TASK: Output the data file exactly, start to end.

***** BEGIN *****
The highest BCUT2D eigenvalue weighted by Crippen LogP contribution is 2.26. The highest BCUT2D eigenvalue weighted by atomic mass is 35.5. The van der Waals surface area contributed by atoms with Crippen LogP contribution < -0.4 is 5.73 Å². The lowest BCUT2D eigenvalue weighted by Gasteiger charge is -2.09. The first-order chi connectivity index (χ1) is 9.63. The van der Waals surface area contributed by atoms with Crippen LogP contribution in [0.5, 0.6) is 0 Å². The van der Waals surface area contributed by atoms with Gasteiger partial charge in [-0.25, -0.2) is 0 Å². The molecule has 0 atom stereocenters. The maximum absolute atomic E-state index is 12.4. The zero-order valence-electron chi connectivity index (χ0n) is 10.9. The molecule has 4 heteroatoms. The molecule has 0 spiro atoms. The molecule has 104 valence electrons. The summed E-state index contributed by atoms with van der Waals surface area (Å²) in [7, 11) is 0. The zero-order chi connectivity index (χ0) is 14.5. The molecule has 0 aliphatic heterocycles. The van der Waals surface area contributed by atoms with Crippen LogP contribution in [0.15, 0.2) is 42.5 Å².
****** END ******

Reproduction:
The highest BCUT2D eigenvalue weighted by Crippen LogP contribution is 2.26. The highest BCUT2D eigenvalue weighted by atomic mass is 35.5. The van der Waals surface area contributed by atoms with Crippen LogP contribution < -0.4 is 5.73 Å². The lowest BCUT2D eigenvalue weighted by Gasteiger charge is -2.09. The first-order chi connectivity index (χ1) is 9.63. The van der Waals surface area contributed by atoms with Crippen LogP contribution in [0.5, 0.6) is 0 Å². The van der Waals surface area contributed by atoms with Gasteiger partial charge in [-0.25, -0.2) is 0 Å². The molecule has 0 atom stereocenters. The maximum absolute atomic E-state index is 12.4. The zero-order valence-electron chi connectivity index (χ0n) is 10.9. The molecule has 4 heteroatoms. The molecule has 0 spiro atoms. The molecule has 104 valence electrons. The summed E-state index contributed by atoms with van der Waals surface area (Å²) in [7, 11) is 0. The zero-order chi connectivity index (χ0) is 14.5. The molecule has 0 aliphatic heterocycles. The van der Waals surface area contributed by atoms with Crippen LogP contribution in [0.15, 0.2) is 42.5 Å².